The nonprofit fund is run by the MEDC, Great Lakes Capital Fund and the state's Housing Development Authority. The Great Lakes Fund raises money from socially responsible companies and institutions that it then invests in affordable housing and community economic development projects, according to the Lansing-based fund's website.
Officials from the MEDC, Invest Detroit and Great Lakes Capital did not return telephone calls and emails to The News. Nor did officials from the Masonic respond. The building is owned by the Masonic Temple Association.
Among the other multimillion-dollar projects the Magnet Fund is working on are the David Whitney Building in downtown Detroit, the Knapp building in Lansing, the Cardinal Health Distribution Center in Detroit's New Center area and the Urban Market in Grand Rapids.
In the case of the Masonic, the Magnet Fund says the project can qualify for federal historic tax credits, federal new market tax credits, state grants and loans. But the Magnet Fund memo said $20 million of the $38 million will come from a "qualified equity investment," which usually means a private investor who often receives part ownership in the property.
Calls to the Magnet Fund were referred to John Fovenesi, who did not return telephone calls. Public records list Fovenesi as chief financial officer of Halberd Holdings LLC, which oversees projects for entertainment and conference facilities.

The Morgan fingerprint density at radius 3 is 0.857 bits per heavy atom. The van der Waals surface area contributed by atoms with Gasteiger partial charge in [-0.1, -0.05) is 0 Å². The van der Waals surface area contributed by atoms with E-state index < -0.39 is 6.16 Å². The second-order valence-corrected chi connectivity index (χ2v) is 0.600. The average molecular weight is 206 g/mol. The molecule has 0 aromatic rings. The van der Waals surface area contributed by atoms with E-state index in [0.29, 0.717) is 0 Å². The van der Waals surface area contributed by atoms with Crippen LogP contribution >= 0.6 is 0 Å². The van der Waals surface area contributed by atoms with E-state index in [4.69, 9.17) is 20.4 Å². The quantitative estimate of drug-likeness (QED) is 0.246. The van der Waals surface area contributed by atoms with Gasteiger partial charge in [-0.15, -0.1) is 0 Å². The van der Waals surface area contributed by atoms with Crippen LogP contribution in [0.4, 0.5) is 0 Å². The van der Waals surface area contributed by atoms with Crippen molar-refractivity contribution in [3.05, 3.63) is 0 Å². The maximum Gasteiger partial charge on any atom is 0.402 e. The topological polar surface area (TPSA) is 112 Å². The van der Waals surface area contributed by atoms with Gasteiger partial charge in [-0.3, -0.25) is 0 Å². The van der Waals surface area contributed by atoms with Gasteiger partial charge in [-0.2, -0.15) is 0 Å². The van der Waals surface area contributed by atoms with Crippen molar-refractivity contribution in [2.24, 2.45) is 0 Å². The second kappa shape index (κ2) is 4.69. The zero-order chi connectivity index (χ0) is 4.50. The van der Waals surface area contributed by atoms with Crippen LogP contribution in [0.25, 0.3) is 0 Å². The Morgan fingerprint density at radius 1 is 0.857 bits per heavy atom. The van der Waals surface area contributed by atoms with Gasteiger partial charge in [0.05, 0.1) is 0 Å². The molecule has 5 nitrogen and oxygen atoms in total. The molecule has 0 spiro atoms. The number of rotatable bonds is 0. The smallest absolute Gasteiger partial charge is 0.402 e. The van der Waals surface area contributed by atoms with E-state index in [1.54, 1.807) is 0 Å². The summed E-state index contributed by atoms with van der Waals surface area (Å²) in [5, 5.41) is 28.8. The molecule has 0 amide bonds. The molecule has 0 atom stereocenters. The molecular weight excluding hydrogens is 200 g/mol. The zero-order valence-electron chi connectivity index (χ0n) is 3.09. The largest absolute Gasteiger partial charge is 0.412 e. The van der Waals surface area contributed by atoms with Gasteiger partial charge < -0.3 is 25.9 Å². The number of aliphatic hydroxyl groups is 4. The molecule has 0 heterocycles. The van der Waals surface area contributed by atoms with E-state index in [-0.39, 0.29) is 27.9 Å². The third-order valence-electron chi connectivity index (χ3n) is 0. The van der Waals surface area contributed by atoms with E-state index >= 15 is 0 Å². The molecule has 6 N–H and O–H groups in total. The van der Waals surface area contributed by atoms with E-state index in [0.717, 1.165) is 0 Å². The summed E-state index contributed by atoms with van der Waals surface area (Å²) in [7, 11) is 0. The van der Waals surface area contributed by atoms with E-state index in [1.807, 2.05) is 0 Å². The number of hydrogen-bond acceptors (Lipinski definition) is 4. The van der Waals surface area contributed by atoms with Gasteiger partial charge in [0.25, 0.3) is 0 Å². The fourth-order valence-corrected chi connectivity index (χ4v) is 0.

The Masonic facility at 500 Temple is in a lower Midtown area, where 22 property deals, often cloaked in confidentiality agreements, have taken place. The prices of some of the publicly disclosed deals have been well above prevailing market prices for an area that is among the poorest in the city.
Some and others in the area say they believe the area near Temple and Woodward Avenue — just east of the Masonic Temple — may be part of the land used for a new Detroit Red Wings hockey arena, which team owner Mike Ilitch says he eventually wants to build downtown.
Temple and Woodward has also been named as a stop for the proposed Woodward light-rail project.
In April 2010, the Masonic Temple and Ilitch-owned Olympia Entertainment ended a two-year arrangement in which Olympia Entertainment managed the venue. At the time, Olympia officials said the firm had invested millions of dollars in the facility and paid off and restructured the debt of the building's owners.
Masonic President Roget Sobran vowed then the terminated arrangement did not mean the end of the historic structure.
"We are not going anywhere," he said then.
Last Updated on Saturday, 09 June 2012 12:55
Category: Breaking News Written by AJ Williams, Chronicle Web Editor
Last Updated on Friday, 08 June 2012 10:29
Category: Breaking News Written by Leland Stein III
Last Updated on Friday, 08 June 2012 10:28
Category: Breaking News Written by Minehaha Forman
Last Updated on Friday, 08 June 2012 10:21
Category: Breaking News Written by Cornelius Fortune